Why writing is not perfect communication

The most obvious part is that there is no perfect communication. Any time you try to take an idea from your brain and transfer it to another’s there will be loss or distortion of parts of that idea. That’s why we have conversations. We can exchange an idea and then refine it until each person is pretty sure the other gets what they are saying. In conversations we generally consider many things to make sure our conversational partner is with us. We look at their body language, their gaze, we listen to their tone of voice. Most times we know the people that we are conversing with, or the conversations are to get to know them better.

When we begin to print our ideas we take away many of the cues that allow us to help others clearly get our ideas. Text conveys no tone on its own. The difference between a lighthearted jab and a cruel insult can often be understood in vocalization, and better with body language. In text it falls to the receiver to add more levels of interpretation. We do not get to see people as they read our words. We cannot gauge reactions and cannot make clarifications. Those receiving our words will go forward with whatever misunderstandings they began with, unless we foresee the misunderstanding and write (sometimes far too much) to guide them to our exact standpoint.

I think that when we begin to write our thoughts and ideas down we as “writers” need to consider every part of the previous paragraph. I might make an offhanded comment on my face book page and trust that my friends know me well enough to tell that I am joking. On the other hand, I am not going to be surprised that someone from Montana that I met once at a dance exchange in Pennsylvania is kind of freaked out by what I said. Blogging goes a step beyond that. It introduces people who are strangers to you entirely, who may have one tenuous commonality with you to your ideas. Hyperbole and satire and certain types of humor are all but impossible without a large shared base of understanding. Sometimes these understandings come from more than the larger culture, but also the niches that people find for themselves. For example, American conservatives, who for things except political ideology share culture with America liberals don’t get that the Colbert Report is a joke. A joke about them even.

I hang out around parts of the internet that exposes me to the blogging of other dancers. It is usually a pleasure to read what others have to say about dancing. Some people I find to express ideas in ways that I get. They talk about topics that I’m interested in and they put them rather well. Others may talk about things that I don’t care about so much. They might not write well enough to engage me. I generally find that I don’t bother to read their work with any regularity. Not a big deal. Recently there has been a bit of tension between people that I only know of, because I read their blogs. Some of this tension, if not all of the tension, has come from the fact that readers have interpreted ideas differently than the writers meant them. In defending the posts people have said something along the lines of  “but [writer/ I’m] not [whatever label people used in criticism eg. sexist], [writer/I] was using [humor/ hyperbole] to make a point”. The problem here is exactly what was said before. I don’t know the writers. Lots of people don’t know the writers. The writers used language very similar to that which people who really believe the position use. There was little indication that they meant to be joking. Yet when the words went out into the world without tone, without face to face communication it was expected that the fact that it was a joke to come across.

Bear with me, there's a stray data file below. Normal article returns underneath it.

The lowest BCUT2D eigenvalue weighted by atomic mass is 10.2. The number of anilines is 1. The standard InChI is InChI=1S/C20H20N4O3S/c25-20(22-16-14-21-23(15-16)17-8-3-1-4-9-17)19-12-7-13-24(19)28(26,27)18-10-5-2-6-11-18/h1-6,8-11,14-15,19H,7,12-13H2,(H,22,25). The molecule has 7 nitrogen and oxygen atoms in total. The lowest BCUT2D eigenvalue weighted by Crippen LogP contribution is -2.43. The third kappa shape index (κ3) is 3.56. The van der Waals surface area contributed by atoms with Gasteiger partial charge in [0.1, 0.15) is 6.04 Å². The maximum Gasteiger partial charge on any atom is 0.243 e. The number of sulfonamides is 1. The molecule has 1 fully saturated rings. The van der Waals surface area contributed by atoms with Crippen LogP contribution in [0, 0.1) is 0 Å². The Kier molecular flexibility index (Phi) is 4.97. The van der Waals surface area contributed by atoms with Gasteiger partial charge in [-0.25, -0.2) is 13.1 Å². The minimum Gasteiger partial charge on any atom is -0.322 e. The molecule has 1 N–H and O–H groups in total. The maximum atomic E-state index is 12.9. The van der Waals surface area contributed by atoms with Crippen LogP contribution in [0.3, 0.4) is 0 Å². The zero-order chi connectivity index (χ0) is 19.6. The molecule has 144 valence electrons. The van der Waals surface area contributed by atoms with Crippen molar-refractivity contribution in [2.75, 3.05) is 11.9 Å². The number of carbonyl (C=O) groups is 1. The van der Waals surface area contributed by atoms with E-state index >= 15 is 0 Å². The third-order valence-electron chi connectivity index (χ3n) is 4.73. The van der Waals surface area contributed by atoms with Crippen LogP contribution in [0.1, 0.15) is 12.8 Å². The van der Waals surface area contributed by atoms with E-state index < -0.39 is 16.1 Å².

I try very hard to make my indications clear. I’ve put disclaimers on my hyperbole. However I also know that people might find offense with things that I write. It may because I’m unclear. It may be because my experience is limited, and I don’t know all of the things that are possible. Call me on it. I’ll try and expand.


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Filed under community, performance, socialization, writing

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